Civil rights should not be up for a majority vote. But that’s what happened in
Bowers v. Hardwick: Same-Sex Prosecution in
The Supreme Court did not take up a case involving gay rights until 1986. The issue in Bowers v. Hardwick was whether the state of
Justice Byron White framed the issue in Bowers as follows: “The issue presented is whether the Federal Constitution confers a fundamental right upon homosexuals to engage in sodomy, and hence invalidates the laws of the many States that still make such conduct illegal, and have done so for a very long time.” In making reference to the long practice in many states to criminalize this sexual behavior, Justice White answered the question by asking it. But this was not an easy case. For one thing, the Eleventh Circuit Court of Appeals struck down the anti-sodomy law under the constitutional right to privacy. Moreover, although the Constitution says nothing about gay rights or even the right to privacy, prior Supreme Court rulings had extended privacy rights to the sort of private, heterosexual conduct that compared with the sexual and personal behavior at issue in Bowers, including contraception, child-rearing, marriage and family relationships in general.
The six justice majority in Bowers was dismissive of the plaintiff’s claims. In addition to repeatedly referring to the sexual behavior as “sodomy,” a word that carries more negative connotations than “same-sex relationships” or “private sexual behavior,” the Court stated: “Proscriptions against that conduct have ancient roots.” Sodomy was a criminal offense at common law and was forbidden by the laws of the original 13 States when they ratified the Bill of Rights. In 1868, when the Fourteenth Amendment was ratified, all but 5 of the 37 States in the
The Court also used the logical fallacy of the slippery slope, stating, “If [plaintiff’s] submission is limited to the voluntary sexual conduct between consenting adults, it would be difficult, except by fiat, to limit the claimed right to homosexual conduct while leaving exposed to prosecution adultery, incest, and other sexual crimes even though they are committed in the home. We are unwilling to start down that road.” Taking things further, Chief Justice Warren Burger stated in his concurring opinion that “[d]ecisions of individuals relating to homosexual conduct have been subject to state intervention throughout the history of Western civilization. Condemnation of those practices is firmly rooted in Judeo-Christian moral and ethical standards…. To hold that the act of homosexual sodomy is somehow protected as a fundamental right would be to cast aside millennia of moral teaching.”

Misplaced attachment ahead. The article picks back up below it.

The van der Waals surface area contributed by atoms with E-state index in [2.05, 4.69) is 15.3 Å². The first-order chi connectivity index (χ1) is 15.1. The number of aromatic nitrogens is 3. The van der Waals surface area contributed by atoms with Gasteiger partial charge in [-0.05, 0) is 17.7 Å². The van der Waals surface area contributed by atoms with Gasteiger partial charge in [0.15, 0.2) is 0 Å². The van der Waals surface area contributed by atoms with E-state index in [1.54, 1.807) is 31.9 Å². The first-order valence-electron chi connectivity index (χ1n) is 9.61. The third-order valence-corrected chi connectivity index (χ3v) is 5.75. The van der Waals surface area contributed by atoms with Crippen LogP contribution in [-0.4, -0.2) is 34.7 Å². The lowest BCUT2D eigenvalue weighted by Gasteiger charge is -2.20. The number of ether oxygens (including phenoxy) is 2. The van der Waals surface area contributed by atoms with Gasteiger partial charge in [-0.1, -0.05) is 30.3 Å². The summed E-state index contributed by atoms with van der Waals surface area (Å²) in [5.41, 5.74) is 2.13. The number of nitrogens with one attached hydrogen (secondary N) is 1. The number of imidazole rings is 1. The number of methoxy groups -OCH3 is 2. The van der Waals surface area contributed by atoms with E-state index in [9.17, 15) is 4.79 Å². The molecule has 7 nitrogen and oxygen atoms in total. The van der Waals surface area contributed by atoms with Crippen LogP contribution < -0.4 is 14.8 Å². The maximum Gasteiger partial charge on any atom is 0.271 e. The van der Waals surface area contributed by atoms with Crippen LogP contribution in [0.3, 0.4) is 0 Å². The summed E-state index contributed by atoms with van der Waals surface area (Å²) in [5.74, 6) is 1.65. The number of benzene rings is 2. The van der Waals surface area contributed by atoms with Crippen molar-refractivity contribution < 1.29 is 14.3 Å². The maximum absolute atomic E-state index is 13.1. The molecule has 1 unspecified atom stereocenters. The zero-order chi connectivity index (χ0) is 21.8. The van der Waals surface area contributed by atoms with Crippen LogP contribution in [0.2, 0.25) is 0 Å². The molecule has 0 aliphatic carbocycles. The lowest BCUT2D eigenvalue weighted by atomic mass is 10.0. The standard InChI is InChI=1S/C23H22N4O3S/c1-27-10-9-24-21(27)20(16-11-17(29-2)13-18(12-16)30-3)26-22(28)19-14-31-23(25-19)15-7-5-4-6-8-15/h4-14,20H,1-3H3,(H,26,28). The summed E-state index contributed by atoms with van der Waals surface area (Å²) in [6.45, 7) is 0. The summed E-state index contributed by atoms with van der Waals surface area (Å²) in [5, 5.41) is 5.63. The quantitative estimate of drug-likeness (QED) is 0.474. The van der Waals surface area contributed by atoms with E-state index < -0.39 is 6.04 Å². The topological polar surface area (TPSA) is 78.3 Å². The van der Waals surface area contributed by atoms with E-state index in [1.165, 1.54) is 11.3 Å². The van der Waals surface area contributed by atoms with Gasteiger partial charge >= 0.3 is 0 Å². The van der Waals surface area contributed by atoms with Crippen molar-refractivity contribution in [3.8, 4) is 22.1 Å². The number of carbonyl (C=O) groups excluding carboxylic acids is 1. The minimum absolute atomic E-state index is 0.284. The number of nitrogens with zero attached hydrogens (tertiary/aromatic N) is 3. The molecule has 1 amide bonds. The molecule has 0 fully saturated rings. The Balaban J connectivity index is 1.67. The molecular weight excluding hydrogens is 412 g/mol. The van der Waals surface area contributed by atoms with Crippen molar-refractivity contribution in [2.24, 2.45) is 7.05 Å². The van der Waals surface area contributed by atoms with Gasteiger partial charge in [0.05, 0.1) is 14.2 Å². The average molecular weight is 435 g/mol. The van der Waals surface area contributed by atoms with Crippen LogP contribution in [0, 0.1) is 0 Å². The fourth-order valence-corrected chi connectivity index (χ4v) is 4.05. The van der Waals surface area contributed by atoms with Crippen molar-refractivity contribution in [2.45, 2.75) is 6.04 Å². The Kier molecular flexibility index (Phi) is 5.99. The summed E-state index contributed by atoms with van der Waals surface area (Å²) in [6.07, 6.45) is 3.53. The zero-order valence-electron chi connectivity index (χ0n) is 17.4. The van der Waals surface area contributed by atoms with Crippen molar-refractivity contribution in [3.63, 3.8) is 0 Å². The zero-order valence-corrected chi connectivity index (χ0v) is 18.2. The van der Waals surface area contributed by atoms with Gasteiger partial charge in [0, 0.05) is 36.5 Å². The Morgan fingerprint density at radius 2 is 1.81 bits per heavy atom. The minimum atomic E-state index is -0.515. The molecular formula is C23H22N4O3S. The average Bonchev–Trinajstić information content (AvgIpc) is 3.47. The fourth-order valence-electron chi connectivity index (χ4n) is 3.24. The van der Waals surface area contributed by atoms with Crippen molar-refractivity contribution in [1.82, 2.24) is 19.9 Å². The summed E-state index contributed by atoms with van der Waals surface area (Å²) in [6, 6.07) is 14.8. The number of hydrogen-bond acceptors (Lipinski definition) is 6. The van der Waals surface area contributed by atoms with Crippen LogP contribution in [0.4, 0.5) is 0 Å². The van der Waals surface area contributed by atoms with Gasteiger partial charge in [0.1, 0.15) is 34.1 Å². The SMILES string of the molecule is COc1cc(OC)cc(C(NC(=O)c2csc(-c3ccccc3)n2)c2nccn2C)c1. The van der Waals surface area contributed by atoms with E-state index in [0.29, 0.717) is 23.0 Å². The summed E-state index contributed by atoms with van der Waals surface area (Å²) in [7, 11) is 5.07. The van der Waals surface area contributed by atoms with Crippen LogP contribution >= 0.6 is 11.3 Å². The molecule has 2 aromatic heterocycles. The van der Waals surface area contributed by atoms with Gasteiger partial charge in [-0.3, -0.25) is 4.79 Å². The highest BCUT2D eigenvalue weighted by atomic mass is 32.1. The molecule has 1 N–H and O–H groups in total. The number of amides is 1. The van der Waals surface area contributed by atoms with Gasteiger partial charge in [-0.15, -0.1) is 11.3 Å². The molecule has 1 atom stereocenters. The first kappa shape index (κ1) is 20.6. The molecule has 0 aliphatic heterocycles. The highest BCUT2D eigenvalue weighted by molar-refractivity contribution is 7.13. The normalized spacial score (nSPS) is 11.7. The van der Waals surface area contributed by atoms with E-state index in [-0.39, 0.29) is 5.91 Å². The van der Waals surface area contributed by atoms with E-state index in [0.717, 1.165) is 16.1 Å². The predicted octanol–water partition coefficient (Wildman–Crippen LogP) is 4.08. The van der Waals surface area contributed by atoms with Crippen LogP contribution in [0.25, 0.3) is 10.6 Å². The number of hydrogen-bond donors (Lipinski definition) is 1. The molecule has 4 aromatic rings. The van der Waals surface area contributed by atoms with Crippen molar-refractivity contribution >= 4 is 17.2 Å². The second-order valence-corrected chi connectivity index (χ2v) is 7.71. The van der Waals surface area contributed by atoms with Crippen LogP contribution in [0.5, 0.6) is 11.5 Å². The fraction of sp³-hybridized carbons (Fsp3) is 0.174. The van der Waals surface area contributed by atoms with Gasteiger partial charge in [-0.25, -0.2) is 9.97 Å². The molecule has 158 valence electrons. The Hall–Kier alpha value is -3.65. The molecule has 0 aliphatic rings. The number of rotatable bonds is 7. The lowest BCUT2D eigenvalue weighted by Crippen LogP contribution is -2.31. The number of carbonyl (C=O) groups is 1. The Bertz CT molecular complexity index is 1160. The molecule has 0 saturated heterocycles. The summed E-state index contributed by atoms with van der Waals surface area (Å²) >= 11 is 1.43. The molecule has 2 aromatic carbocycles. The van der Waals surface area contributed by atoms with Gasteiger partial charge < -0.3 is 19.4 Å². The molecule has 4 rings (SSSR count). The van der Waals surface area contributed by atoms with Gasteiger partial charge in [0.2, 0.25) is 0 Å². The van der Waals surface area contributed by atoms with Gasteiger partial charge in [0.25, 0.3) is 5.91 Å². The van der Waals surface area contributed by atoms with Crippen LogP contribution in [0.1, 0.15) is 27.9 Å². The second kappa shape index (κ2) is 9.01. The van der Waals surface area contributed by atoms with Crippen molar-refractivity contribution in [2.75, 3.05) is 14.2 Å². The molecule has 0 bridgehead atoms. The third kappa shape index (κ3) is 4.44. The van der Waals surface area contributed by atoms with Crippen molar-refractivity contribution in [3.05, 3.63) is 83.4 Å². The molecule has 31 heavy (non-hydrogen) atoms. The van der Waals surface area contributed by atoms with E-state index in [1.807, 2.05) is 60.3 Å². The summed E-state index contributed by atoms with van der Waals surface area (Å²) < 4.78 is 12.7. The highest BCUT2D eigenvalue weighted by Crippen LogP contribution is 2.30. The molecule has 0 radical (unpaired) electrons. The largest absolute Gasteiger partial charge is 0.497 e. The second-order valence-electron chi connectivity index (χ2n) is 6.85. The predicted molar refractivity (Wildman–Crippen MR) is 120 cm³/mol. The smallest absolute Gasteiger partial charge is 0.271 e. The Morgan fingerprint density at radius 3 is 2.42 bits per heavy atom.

The irony of Bowers is that one of the Justices who voted with the majority in rejecting the plaintiff’s claims was Justice Lewis Powell, who told one of his law clerks at the time that he did not know anyone who was gay. In fact, the law clerk himself was gay. In retirement, Powell publicly stated that he regretted his vote in Bowers.
Romer v. Evans: Striking Down Anti-Gay Bias In
Even if a Justice later regrets his or her vote, the precedent stands until the Supreme Court decides to overturn it. The Court rarely overturns its precedents and Bowers remained good law for years. In the meantime, as the composition of the Supreme Court changed, younger Justices slowly replaced their older brethren. If conventional wisdom holds that the younger generation is more open–minded about racial and sexual equality than its predecessors, the same may be true of Supreme Court Justices. In 1996, the Court struck down Amendment 2 to the Colorado Constitution, which made it illegal for the government to protect the status of persons based on their “homosexual, lesbian or bisexual orientation, conduct, practices or relationships.” Amendment 2 was enacted under a public referendum. Gays and lesbians in